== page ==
July 2016 Innovation Links

On the 1st of each month I’ll be posting a handful of links on innovation, in an effort to serve as a hub for this (presently scattered) community.  I’ll post new links from the past month, and until I run out of backlog I’ll also dig into my bookmarks from the past year or so.

Links for July, 2016

Innovation Doesn’t Always Start in the Garage – Bloomberg View

The 7 biggest problems facing science, according to 270 scientists – Vox

Economic Growth – Paul Romer

Facebook’s Giant Internet-Beaming Drone Finally Takes Flight | WIRED

They Promised Us Jet Packs. They Promised the Bosses Profit. – The New York Times

Must Watch: Joel Mokyr (2015): Culture of Growth: Origins of the Modern Economy – Equitable Growth

Older Links

Speeding-up and Missed Opportunities: Evidence | Paul Romer

Two Australian mines are now operating with an all-driverless fleet of trucks – Vox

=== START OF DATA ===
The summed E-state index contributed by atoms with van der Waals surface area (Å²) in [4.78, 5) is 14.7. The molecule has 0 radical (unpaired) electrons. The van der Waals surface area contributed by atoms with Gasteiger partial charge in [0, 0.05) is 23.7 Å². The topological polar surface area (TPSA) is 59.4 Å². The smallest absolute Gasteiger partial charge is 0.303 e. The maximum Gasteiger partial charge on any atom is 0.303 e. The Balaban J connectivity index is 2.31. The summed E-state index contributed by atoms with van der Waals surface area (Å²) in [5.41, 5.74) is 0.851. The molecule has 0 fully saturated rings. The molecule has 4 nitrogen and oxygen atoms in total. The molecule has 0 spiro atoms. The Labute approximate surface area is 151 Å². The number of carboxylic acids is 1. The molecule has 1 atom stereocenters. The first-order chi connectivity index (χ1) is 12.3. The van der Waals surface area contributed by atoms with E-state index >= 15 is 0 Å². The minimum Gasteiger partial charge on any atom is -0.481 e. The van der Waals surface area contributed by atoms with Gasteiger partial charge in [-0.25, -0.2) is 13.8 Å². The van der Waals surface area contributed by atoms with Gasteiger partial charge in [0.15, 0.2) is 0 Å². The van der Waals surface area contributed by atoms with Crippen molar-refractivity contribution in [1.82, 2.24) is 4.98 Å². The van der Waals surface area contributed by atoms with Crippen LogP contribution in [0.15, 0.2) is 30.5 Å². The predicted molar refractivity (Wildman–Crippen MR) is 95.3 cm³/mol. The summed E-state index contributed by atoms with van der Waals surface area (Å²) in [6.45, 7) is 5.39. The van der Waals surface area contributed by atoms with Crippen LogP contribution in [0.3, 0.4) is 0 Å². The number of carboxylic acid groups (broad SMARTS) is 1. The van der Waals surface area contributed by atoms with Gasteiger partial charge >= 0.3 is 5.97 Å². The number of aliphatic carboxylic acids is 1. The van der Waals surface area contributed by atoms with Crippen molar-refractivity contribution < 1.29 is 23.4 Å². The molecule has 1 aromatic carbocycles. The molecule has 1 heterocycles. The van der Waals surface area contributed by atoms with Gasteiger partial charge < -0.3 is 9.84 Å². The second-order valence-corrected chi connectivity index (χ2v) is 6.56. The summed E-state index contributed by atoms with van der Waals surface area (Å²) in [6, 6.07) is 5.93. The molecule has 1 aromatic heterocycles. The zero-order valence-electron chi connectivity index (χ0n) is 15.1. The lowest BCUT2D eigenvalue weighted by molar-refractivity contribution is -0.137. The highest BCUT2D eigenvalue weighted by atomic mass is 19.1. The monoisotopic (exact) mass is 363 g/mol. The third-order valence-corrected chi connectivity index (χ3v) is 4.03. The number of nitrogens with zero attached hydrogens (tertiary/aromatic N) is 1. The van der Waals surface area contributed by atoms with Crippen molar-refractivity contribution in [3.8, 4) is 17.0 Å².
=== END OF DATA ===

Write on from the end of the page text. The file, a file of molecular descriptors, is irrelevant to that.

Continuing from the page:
Guest post: Dirty Rant About The Human Brain Project | mathbabe

pazoulay.scripts.mit.edu/docs/nature.pdf

We’re on the Brink of a Revolution in Crazy-Smart Digital Assistants | WIRED

Science Isn’t Broken | FiveThirtyEight

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Fundamentals: Why Blog?

‘Fundamentals’ is a series of posts laying out my priors and motivations.

Why blog?  Especially if you see my readership numbers, this is a pertinent question…

In order to get at this question, it’s necessary that I lay out some first principles.  My basic framework for operating revolves around a hierarchical structure, descending from fundamental goals.  Fundamental goals are when I can’t ask “But really, why do I want to do this thing?” anymore, and the answer is, “Because this thing seems fundamentally/existentially necessary for me to do, and serves no other end.”  Among a very small handful, one of those is “Improve as many people’s lives as possible, as much as possible, with distributional concerns in mind.”

In other posts, I’ll lay out why that’s a fundamental goal of mine in the first place (short version: Rawls).  Directly below that item, we have “Positively influence the rate and direction of innovative activity.”  Again, the reason behind that will be covered in another post (short version: Mokyr).

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